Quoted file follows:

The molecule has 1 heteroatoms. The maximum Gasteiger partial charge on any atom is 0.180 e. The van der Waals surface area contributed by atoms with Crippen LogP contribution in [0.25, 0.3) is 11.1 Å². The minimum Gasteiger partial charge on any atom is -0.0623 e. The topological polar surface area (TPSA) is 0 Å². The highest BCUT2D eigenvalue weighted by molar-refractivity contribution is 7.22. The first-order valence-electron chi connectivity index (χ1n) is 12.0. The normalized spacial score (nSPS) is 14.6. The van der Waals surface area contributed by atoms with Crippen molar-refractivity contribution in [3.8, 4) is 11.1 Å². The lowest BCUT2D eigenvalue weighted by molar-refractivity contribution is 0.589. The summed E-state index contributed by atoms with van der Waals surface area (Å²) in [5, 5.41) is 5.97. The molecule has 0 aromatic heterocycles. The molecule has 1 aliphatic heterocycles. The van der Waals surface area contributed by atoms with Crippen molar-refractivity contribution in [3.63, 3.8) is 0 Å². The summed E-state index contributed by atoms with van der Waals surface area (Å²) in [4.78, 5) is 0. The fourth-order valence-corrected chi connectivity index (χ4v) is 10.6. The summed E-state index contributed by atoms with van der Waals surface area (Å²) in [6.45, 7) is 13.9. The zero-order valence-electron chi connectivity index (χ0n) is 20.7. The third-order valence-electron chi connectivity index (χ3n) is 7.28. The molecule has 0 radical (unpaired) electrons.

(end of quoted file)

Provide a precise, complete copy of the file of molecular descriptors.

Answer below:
The molecule has 1 heteroatoms. The maximum Gasteiger partial charge on any atom is 0.180 e. The van der Waals surface area contributed by atoms with Crippen LogP contribution in [0.25, 0.3) is 11.1 Å². The minimum Gasteiger partial charge on any atom is -0.0623 e. The topological polar surface area (TPSA) is 0 Å². The highest BCUT2D eigenvalue weighted by molar-refractivity contribution is 7.22. The first-order valence-electron chi connectivity index (χ1n) is 12.0. The normalized spacial score (nSPS) is 14.6. The van der Waals surface area contributed by atoms with Crippen molar-refractivity contribution in [3.8, 4) is 11.1 Å². The lowest BCUT2D eigenvalue weighted by molar-refractivity contribution is 0.589. The summed E-state index contributed by atoms with van der Waals surface area (Å²) in [5, 5.41) is 5.97. The molecule has 0 aromatic heterocycles. The molecule has 1 aliphatic heterocycles. The van der Waals surface area contributed by atoms with Crippen molar-refractivity contribution in [3.63, 3.8) is 0 Å². The summed E-state index contributed by atoms with van der Waals surface area (Å²) in [4.78, 5) is 0. The fourth-order valence-corrected chi connectivity index (χ4v) is 10.6. The summed E-state index contributed by atoms with van der Waals surface area (Å²) in [6.45, 7) is 13.9. The zero-order valence-electron chi connectivity index (χ0n) is 20.7. The third-order valence-electron chi connectivity index (χ3n) is 7.28. The molecule has 0 radical (unpaired) electrons.